Mandated Heath Market Inefficiencies

We cannot permit America to be the “pay line” for every worldwide drug and device development program. The same pill sold here in America for $25 is $2 in Canada and other nations.  The cost of reproduction is covered by the $2, but development is not.  The free market would normally prohibit this activity since people would simply buy the drug in Canada and re-import it here, but the drug and device makers lobbied Congress to make that illegal.

A good portion of these sort of inefficiencies could be eliminated simply by removing patent protection for drugs. If the US eliminated the patent system, drug companies wouldn’t be able to prevent competitors from selling identical drugs on the cheap (although competitors would not be able to recreate any placebo effects that occur with brand names).

Of course, this action is opposed because it would lead to less drug research, particularly in the treatment of rare diseases. But, were this the case, the market would work as effectively as it should. One of the problems the US faces in regards to medical care is that everyone wants a drug to solve their medical issues. Between patent law, health insurance mandates, and anti-competition laws, the US government has managed to effectively subsidize research for diseases that would not ordinarily merit research.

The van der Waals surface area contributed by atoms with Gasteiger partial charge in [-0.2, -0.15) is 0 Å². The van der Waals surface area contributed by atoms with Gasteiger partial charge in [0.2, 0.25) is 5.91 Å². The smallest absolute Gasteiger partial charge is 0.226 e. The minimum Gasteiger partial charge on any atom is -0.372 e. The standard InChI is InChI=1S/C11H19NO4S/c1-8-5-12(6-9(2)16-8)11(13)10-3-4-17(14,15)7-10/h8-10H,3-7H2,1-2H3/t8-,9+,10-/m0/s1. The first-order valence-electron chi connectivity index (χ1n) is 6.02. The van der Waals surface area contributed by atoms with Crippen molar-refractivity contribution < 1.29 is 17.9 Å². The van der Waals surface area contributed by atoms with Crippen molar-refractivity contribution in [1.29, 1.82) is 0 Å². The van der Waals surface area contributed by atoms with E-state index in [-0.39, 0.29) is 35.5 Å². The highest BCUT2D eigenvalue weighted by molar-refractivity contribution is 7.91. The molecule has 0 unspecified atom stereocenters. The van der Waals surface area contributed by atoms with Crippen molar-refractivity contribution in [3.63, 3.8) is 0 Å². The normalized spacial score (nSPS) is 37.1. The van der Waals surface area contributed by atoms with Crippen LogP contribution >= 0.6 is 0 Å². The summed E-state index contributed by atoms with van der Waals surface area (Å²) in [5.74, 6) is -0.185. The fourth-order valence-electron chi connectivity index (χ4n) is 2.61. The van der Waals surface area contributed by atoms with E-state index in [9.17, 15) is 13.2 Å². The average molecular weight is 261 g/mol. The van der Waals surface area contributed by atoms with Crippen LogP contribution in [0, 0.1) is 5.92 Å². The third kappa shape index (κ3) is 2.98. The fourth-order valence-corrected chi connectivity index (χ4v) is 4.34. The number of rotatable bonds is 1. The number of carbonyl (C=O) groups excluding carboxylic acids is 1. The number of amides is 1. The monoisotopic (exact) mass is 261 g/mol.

One effect of this effective subsidy has been the increase in unhealthy behaviors. Since people are implicitly promised health care and medicine no matter what, it would be reasonable to expect people to take more health risks. And, given the current obesity epidemic, it seems that this is certainly the case. As such, removing the effective subsidy of drug research would help to encourage people to live healthier because drug companies would be much less inclined to research drugs that cure rare or complex diseases. Thus, by removing subsidies, health becomes cheaper.

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